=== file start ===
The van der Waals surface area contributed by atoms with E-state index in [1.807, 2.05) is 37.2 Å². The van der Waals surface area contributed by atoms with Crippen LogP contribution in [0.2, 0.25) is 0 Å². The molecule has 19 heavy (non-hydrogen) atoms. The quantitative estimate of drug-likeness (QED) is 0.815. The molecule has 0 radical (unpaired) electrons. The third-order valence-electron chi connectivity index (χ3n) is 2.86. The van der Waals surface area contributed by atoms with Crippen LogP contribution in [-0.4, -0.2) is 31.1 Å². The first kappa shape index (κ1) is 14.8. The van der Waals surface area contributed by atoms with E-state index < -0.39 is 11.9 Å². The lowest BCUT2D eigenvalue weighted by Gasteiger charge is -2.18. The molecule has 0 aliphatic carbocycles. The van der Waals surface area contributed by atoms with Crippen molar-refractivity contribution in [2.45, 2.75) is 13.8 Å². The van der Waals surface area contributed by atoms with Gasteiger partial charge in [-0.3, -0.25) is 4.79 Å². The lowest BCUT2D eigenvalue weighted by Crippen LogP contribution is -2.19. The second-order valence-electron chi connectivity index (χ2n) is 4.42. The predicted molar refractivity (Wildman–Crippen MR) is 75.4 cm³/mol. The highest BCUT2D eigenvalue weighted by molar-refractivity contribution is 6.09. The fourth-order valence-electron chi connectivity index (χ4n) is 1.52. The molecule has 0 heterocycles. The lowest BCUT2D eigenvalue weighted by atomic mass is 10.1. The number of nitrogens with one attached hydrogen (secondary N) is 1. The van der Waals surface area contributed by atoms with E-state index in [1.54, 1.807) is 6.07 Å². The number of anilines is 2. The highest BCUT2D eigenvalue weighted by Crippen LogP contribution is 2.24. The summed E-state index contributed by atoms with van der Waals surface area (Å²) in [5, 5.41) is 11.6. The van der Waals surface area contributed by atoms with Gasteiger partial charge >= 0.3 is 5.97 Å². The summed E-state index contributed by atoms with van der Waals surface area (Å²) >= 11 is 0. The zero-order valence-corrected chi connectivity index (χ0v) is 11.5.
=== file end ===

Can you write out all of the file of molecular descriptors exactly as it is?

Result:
The van der Waals surface area contributed by atoms with E-state index in [1.807, 2.05) is 37.2 Å². The van der Waals surface area contributed by atoms with Crippen LogP contribution in [0.2, 0.25) is 0 Å². The molecule has 19 heavy (non-hydrogen) atoms. The quantitative estimate of drug-likeness (QED) is 0.815. The molecule has 0 radical (unpaired) electrons. The third-order valence-electron chi connectivity index (χ3n) is 2.86. The van der Waals surface area contributed by atoms with Crippen LogP contribution in [-0.4, -0.2) is 31.1 Å². The first kappa shape index (κ1) is 14.8. The van der Waals surface area contributed by atoms with E-state index < -0.39 is 11.9 Å². The lowest BCUT2D eigenvalue weighted by Gasteiger charge is -2.18. The molecule has 0 aliphatic carbocycles. The van der Waals surface area contributed by atoms with Crippen molar-refractivity contribution in [2.45, 2.75) is 13.8 Å². The van der Waals surface area contributed by atoms with Gasteiger partial charge in [-0.3, -0.25) is 4.79 Å². The lowest BCUT2D eigenvalue weighted by Crippen LogP contribution is -2.19. The second-order valence-electron chi connectivity index (χ2n) is 4.42. The predicted molar refractivity (Wildman–Crippen MR) is 75.4 cm³/mol. The highest BCUT2D eigenvalue weighted by molar-refractivity contribution is 6.09. The fourth-order valence-electron chi connectivity index (χ4n) is 1.52. The molecule has 0 heterocycles. The lowest BCUT2D eigenvalue weighted by atomic mass is 10.1. The number of nitrogens with one attached hydrogen (secondary N) is 1. The van der Waals surface area contributed by atoms with E-state index in [1.54, 1.807) is 6.07 Å². The number of anilines is 2. The highest BCUT2D eigenvalue weighted by Crippen LogP contribution is 2.24. The summed E-state index contributed by atoms with van der Waals surface area (Å²) in [5, 5.41) is 11.6. The van der Waals surface area contributed by atoms with Gasteiger partial charge >= 0.3 is 5.97 Å². The summed E-state index contributed by atoms with van der Waals surface area (Å²) >= 11 is 0. The zero-order valence-corrected chi connectivity index (χ0v) is 11.5.